• Damian J. Miles

Buying and Selling gold.

Once again I recently had a leaflet posted through the door for a travelling jewellery/gold buyer. All the usual things were included in the leaflet including "Top London Prices Paid", "Could be worth up to 10 times scrap", " No one offers more", "All transactions strictly confidential", "Payments in cash", "Up to **** paid" etc.

I have no problem at all with other businesses buying gold, jewellery and all the other bits and pieces, competition is healthy. I do have a problem with how it's done sometimes. A few years ago we all saw lots of gold buying companies spring up and many have now gone.The ones that have remained are generally jewellers that have been in this business for many years and have no option but to be upfront and honest, which is much more than I can say for a lot of the fly by nights.

I have seen and heard some shocking things about some of these gold buyers. I watched someone on a market stall re-set his scales with a cleaning cloth just resting on the weighing pan every time he was weighing some gold or silver. The same as you would zero your kitchen scales with a plastic bowl on so you wouldn't be weighing the bowl. This small bit of cloth would make a few grams difference, which could be £20 or so on gold. I've also seen 18ct gold pieces incorrectly tested to arrive at a 9ct gold conclusion and therefore a lower price offered. There have been many crooks, but they are receding as the gold price has slipped in the past couple of years.

The way I buy precious metals, jewellery and coins is thankfully different. I don't often buy scrap, that is pieces simply to melt down and sell on to my bullion dealer. As a manufacturing jeweller, I often recycle pieces into new jewellery or silverware, when I buy metal for this purpose it's higher than a standard scrap price as buying "fresh" metal costs much more than scrap price. If I'm buying as scrap, I will tell you. For broken jewellery that could be fixed, I have a "one day" box.These pieces go in the box and when it's a quiet time I start repairing and restoring them. I do buy pieces that I can sell on with little input from me other than ensuring they are correct and taking on all the liabilities that go with them such as adjustments and guarantees. This is what my profit needs to cover as well as pay the bills.

I tend to pay more than many others for coins, but not always.This is for 2 reasons, firstly I collect coins and secondly I hate to see coins treated in the way they often are by cutting them out, defacing them and generally destroying their use as a coin. I also have a one day box for these. People are often surprised by how much I will pay for gold coins as it's often above the metal content as most pay. Now before I get a deluge of people wanting to sell me Canadian Maples, Chinese Pandas (coins, not animals), Krugerrands and other similar coins, I'm not generally interested in these. My interest lies in the coins intended for circulation, Sovereigns, Rands, Swiss francs etc. these are the ones I want, not lumps of gold for trading as an investment metal. Having said that, the Chinese Pandas usually trade for well above their gold content.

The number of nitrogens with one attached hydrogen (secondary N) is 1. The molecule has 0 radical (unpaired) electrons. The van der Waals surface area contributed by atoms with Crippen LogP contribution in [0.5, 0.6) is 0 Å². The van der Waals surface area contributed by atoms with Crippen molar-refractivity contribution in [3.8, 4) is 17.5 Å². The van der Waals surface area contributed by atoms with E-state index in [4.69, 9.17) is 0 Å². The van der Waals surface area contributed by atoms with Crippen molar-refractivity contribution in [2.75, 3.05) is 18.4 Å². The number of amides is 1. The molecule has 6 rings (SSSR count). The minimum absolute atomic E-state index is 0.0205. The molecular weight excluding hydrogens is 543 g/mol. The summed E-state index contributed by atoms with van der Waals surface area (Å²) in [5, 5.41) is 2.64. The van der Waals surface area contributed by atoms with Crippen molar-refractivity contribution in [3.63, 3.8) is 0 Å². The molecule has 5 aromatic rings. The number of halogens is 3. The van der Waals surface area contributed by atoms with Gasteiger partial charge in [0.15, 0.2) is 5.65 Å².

One final bit of my process is about what happens next. I have to buy pieces for the lowest possible, but fair price. If I'm surprised by the outcome on something I've bought, I will contact the person I bought it from and top up their payment. Unfortunately for me it doesn't work the other way where if it sells for less than I hoped I ask for a refund from the customer, although that would be nice. This point is very evident in one case from a while ago. To my trade customers I offer a "Break and Rescue" service. They send me all the scrap metal they've bought and I remove the stones, other metals and bits and pieces for free, but I get to keep the bits that have come out. I will also substitute metal for pieces that I may be able to use. The other service is that I buy all the gold coins (intended for circulation) from them. One parcel I had included a Gold Sovereign in rough shape, but it was rarer than most. At the time I was going to be able to offer them £240 for the coin, but because it was special, they contacted their customer and we arranged to get it in an auction where it sold for just under £20,000. Both I and the jewellers had a commission, but their customer received an awful lot more than they accepted originally.

Not all buyers of precious metals are as straight and honest as they could be, but the majority are. Your local, high street, jeweller may not offer the highest price, but I'm sure they are reliable and there when you need them. Give them a chance or email me.

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